Published on Thursday 26 January 2012 08:56

A former UK chairman and chief executive officer of Campbell’s Soups regards the destruction of the company’s iconic water tower at Lynn as a piece of town planning vandalism.

Raymond Monbiot, who still lives close to Lynn, ran the company for most of the 1980s though he was quick to emphasis his view was no criticism of Sarah Griffiths who was chosen to set off the charges that brought down the tower.

“They have removed an icon. The company did a lot for the town. They brought wealth and employment to King’s Lynn.”

He remembers when the tower was a flagship on the edge of The Fens. “When it was built in 1958 it was surrounded by green fields. Now it is surrounded by large stores and supermarkets.”

Campbell’s, a company with factories across the world, decided to site their first factory in Europe in the UK, some 3,000 miles from their head office in the United States. They chose King’s Lynn for their head-on battle for the British market against giants in the business like Heinz, Cross and Blackwell and Batchelor’s.

He said: “They came to King’s Lynn because of the clean air, clean water and the quality of the local produce.”

Monbiot was made UK chairman of Campbell’s in 1982 and later, in the mid-eighties, his responsibilities were increased when they opened a second factory in Salford in Lancashire. Such was the success of the two factories that the then Prime Minister, Margaret Thatcher, visited Salford to emphasise the importance to her government of the success of the American company’s entry into the British market.

During his time at the helm of the company there were 500 or so employers at Lynn.

Another important reason for choosing the town was that staff were ‘food friendly’.

“They came from an agricultural background and were well used to handling fresh produce.”

Many of the vegetables arrived at the factory with Fenland soil still clinging to them.

“In the factory there was always a wonderful smell of fresh food. We were a real quality food company,” he recalls.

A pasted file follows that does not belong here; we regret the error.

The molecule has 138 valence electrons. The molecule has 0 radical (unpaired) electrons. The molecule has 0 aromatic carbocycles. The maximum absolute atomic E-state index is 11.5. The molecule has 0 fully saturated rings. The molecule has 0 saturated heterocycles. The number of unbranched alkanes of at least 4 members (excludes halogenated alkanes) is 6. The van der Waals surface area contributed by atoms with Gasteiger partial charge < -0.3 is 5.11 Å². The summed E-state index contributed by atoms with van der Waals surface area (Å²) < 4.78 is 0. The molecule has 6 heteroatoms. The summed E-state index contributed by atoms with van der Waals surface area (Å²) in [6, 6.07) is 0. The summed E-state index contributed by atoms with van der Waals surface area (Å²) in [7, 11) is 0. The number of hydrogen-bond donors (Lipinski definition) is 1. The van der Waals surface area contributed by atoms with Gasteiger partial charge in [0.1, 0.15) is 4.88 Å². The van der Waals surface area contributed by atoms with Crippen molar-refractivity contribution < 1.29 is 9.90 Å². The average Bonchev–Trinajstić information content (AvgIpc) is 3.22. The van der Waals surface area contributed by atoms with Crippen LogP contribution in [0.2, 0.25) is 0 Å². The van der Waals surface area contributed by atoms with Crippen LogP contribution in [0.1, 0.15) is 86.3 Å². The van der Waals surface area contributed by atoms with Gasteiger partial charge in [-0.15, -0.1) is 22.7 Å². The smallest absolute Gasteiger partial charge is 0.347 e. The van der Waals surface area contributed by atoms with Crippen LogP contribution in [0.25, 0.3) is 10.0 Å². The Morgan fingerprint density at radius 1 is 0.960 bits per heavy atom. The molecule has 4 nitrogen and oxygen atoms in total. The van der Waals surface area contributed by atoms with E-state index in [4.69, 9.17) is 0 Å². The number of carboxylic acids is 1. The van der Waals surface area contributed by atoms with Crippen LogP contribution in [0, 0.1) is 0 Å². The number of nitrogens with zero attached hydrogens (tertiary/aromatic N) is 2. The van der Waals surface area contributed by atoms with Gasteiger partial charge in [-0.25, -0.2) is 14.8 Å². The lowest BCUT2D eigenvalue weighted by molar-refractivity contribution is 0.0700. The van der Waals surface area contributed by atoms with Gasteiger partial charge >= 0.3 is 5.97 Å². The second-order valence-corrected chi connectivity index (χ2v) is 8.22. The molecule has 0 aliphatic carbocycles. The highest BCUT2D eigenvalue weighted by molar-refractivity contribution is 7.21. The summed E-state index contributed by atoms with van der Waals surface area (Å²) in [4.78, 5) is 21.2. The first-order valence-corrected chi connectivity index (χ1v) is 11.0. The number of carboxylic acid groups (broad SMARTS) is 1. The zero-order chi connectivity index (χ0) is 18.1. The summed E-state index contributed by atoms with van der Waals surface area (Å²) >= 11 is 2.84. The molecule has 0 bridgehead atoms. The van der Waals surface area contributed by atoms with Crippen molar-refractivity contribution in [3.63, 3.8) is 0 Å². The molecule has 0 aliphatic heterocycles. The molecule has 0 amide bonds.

But he also remembers the tight hold the parent company kept on its factories around the world.

He was inundated with books which detailed how to run the business.

“Even the pile of thick index books reached the ceiling. I never read them!”

Monbiot believes he was Campbell’s first British chairman and he used his long experience in the food industry to make sure their venture into the UK was success.

This was largely founded on their condensed soups which a survey discovered were used by eight out of 10 customers as sauces in their cooking, rather than purely as soups.

Emphasising this use was an innovation that helped increase the company’s share of the UK market from six per cent to 17 per cent and had the twin benefit of winning Lynn the company’s Ogilvy Award for success in 1984-85, the first time it had been presented to a factory outside the United States.

This success also meant that Monbiot had more autonomy that most chairman around the world.

“I was tactful but I was determined to run the business my way.”

But the destruction of the water tower marks the sad end to a company Monbiot believes did so much for Lynn.

Its height and size ensured that there was a constant and secure supply of clean water at the right pressure which was used copiously in all stages of the food process including being steam-heated to sterilize everything.

The destruction of the tower removes the last significant landmark of a local company that is a worldwide household name.

“Attempts were made to make the tower a listed building but they failed – I think by the Civic Society. I’m very sorry to see it go”

Now he has are only photographic memories of a company that was once the beating heart of the Lynn food industry

Lifted with apologies from Lynn News for preservation